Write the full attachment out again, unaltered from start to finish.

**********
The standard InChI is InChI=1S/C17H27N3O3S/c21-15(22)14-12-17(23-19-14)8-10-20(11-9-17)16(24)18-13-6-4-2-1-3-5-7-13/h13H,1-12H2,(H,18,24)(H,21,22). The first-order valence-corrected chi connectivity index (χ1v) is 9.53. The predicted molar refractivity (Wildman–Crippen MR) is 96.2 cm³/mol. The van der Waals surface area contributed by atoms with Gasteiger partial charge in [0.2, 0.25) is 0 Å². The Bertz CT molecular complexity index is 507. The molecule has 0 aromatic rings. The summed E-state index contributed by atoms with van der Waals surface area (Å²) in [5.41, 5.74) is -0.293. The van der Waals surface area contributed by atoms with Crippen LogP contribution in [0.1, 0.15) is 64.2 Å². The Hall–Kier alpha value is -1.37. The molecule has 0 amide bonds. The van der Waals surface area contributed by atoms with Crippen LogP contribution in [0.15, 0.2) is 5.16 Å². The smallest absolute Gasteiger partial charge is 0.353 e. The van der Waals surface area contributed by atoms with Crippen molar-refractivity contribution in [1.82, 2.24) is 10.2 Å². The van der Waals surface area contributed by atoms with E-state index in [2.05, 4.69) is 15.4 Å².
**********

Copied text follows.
The standard InChI is InChI=1S/C17H27N3O3S/c21-15(22)14-12-17(23-19-14)8-10-20(11-9-17)16(24)18-13-6-4-2-1-3-5-7-13/h13H,1-12H2,(H,18,24)(H,21,22). The first-order valence-corrected chi connectivity index (χ1v) is 9.53. The predicted molar refractivity (Wildman–Crippen MR) is 96.2 cm³/mol. The van der Waals surface area contributed by atoms with Gasteiger partial charge in [0.2, 0.25) is 0 Å². The Bertz CT molecular complexity index is 507. The molecule has 0 aromatic rings. The summed E-state index contributed by atoms with van der Waals surface area (Å²) in [5.41, 5.74) is -0.293. The van der Waals surface area contributed by atoms with Crippen LogP contribution in [0.1, 0.15) is 64.2 Å². The Hall–Kier alpha value is -1.37. The molecule has 0 amide bonds. The van der Waals surface area contributed by atoms with Crippen LogP contribution in [0.15, 0.2) is 5.16 Å². The smallest absolute Gasteiger partial charge is 0.353 e. The van der Waals surface area contributed by atoms with Crippen molar-refractivity contribution in [1.82, 2.24) is 10.2 Å². The van der Waals surface area contributed by atoms with E-state index in [2.05, 4.69) is 15.4 Å².